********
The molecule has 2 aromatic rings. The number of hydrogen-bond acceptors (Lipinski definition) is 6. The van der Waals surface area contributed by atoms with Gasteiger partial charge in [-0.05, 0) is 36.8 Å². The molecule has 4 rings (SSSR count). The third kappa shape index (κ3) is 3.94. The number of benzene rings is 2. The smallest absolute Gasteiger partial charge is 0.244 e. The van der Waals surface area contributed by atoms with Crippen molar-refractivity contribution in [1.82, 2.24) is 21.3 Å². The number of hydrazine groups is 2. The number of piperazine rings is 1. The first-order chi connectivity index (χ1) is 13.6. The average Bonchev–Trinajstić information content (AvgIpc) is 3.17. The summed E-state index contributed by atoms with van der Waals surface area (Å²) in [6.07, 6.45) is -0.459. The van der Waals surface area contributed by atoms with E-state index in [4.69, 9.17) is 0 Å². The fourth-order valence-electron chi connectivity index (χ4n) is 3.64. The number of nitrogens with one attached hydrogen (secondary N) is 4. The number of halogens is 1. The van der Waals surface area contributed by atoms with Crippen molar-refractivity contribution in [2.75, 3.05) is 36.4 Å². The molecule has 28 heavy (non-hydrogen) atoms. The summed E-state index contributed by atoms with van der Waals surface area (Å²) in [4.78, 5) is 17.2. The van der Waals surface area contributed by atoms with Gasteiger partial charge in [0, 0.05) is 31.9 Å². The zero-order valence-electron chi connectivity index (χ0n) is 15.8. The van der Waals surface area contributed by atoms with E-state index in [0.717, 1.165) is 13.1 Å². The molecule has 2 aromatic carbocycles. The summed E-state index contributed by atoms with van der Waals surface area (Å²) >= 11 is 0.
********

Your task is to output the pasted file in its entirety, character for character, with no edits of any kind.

The molecule has 2 aromatic rings. The number of hydrogen-bond acceptors (Lipinski definition) is 6. The van der Waals surface area contributed by atoms with Gasteiger partial charge in [-0.05, 0) is 36.8 Å². The molecule has 4 rings (SSSR count). The third kappa shape index (κ3) is 3.94. The number of benzene rings is 2. The smallest absolute Gasteiger partial charge is 0.244 e. The van der Waals surface area contributed by atoms with Crippen molar-refractivity contribution in [1.82, 2.24) is 21.3 Å². The number of hydrazine groups is 2. The number of piperazine rings is 1. The first-order chi connectivity index (χ1) is 13.6. The average Bonchev–Trinajstić information content (AvgIpc) is 3.17. The summed E-state index contributed by atoms with van der Waals surface area (Å²) in [6.07, 6.45) is -0.459. The van der Waals surface area contributed by atoms with E-state index in [4.69, 9.17) is 0 Å². The fourth-order valence-electron chi connectivity index (χ4n) is 3.64. The number of nitrogens with one attached hydrogen (secondary N) is 4. The number of halogens is 1. The van der Waals surface area contributed by atoms with Crippen molar-refractivity contribution in [2.75, 3.05) is 36.4 Å². The molecule has 28 heavy (non-hydrogen) atoms. The summed E-state index contributed by atoms with van der Waals surface area (Å²) in [4.78, 5) is 17.2. The van der Waals surface area contributed by atoms with Gasteiger partial charge in [0, 0.05) is 31.9 Å². The zero-order valence-electron chi connectivity index (χ0n) is 15.8. The van der Waals surface area contributed by atoms with E-state index in [0.717, 1.165) is 13.1 Å². The molecule has 2 aromatic carbocycles. The summed E-state index contributed by atoms with van der Waals surface area (Å²) >= 11 is 0.